Microbes in oil spills could shed light on ecosystem recovery
In 2020, when researchers were just beginning to return to the lab after pandemic lockdowns, Earth scientist Roman Barco was interested in microorganisms called ammonium-oxidizing Archaea. The environmentally important microbes play a significant role in processing nitrogen into different forms in nature, and Barco was looking for a site where the microorganisms lived. He thought of the wetlands near Huntington Beach, where the brackish water might provide them a welcoming home, and reached out to the conservancy there. With their permission, he collected some samples.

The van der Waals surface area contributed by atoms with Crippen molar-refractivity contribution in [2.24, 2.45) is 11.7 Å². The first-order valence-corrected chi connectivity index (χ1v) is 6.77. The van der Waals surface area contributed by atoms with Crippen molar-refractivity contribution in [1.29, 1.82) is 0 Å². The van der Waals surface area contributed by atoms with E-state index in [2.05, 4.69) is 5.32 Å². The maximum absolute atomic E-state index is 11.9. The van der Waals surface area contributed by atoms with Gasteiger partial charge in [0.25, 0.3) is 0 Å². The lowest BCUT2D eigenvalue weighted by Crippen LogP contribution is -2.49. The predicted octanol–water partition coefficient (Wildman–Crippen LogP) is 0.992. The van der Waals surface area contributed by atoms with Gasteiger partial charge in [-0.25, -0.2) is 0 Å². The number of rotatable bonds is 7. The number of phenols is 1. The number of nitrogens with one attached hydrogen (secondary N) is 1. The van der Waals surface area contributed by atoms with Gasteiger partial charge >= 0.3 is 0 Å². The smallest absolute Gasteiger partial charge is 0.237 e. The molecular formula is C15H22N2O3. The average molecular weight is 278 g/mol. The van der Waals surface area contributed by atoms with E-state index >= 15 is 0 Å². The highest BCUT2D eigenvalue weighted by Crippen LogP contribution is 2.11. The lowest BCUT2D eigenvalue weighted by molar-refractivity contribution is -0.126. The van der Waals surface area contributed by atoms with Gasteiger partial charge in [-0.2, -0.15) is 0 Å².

The following year, on Oct. 1, 2021, tragedy struck the area: A damaged pipeline connecting an offshore oil rig with the shore ruptured, pouring 25,000 gallons of crude oil into the ocean. Large amounts of oil seeped into saltwater marshes near where Barco, assistant professor of Earth sciences at the USC Dornsife College of Letters, Arts and Sciences, had been working the previous year.